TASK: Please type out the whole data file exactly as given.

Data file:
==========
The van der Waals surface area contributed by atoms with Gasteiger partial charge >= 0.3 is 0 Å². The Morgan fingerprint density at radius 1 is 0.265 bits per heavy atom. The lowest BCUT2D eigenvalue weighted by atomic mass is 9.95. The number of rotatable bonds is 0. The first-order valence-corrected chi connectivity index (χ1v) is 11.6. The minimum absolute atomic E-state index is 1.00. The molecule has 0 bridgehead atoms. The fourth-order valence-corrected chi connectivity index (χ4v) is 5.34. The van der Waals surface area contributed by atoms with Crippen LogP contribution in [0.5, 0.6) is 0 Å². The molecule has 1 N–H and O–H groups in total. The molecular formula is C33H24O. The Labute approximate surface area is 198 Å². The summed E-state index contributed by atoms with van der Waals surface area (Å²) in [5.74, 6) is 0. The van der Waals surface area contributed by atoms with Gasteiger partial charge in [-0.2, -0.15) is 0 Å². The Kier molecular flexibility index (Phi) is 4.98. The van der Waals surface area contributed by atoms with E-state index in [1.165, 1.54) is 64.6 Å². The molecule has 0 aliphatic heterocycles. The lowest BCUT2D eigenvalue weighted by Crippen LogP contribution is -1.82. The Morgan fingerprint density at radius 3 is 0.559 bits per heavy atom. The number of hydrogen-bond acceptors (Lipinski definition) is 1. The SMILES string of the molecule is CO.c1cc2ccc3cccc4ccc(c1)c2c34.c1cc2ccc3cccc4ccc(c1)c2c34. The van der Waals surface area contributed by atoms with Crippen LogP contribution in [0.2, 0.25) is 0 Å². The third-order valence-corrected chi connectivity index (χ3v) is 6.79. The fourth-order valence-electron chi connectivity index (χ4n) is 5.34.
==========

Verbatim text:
The van der Waals surface area contributed by atoms with Gasteiger partial charge >= 0.3 is 0 Å². The Morgan fingerprint density at radius 1 is 0.265 bits per heavy atom. The lowest BCUT2D eigenvalue weighted by atomic mass is 9.95. The number of rotatable bonds is 0. The first-order valence-corrected chi connectivity index (χ1v) is 11.6. The minimum absolute atomic E-state index is 1.00. The molecule has 0 bridgehead atoms. The fourth-order valence-corrected chi connectivity index (χ4v) is 5.34. The van der Waals surface area contributed by atoms with Crippen LogP contribution in [0.5, 0.6) is 0 Å². The molecule has 1 N–H and O–H groups in total. The molecular formula is C33H24O. The Labute approximate surface area is 198 Å². The summed E-state index contributed by atoms with van der Waals surface area (Å²) in [5.74, 6) is 0. The van der Waals surface area contributed by atoms with Gasteiger partial charge in [-0.2, -0.15) is 0 Å². The Kier molecular flexibility index (Phi) is 4.98. The van der Waals surface area contributed by atoms with E-state index in [1.165, 1.54) is 64.6 Å². The molecule has 0 aliphatic heterocycles. The lowest BCUT2D eigenvalue weighted by Crippen LogP contribution is -1.82. The Morgan fingerprint density at radius 3 is 0.559 bits per heavy atom. The number of hydrogen-bond acceptors (Lipinski definition) is 1. The SMILES string of the molecule is CO.c1cc2ccc3cccc4ccc(c1)c2c34.c1cc2ccc3cccc4ccc(c1)c2c34. The van der Waals surface area contributed by atoms with Crippen LogP contribution in [0.2, 0.25) is 0 Å². The third-order valence-corrected chi connectivity index (χ3v) is 6.79. The fourth-order valence-electron chi connectivity index (χ4n) is 5.34.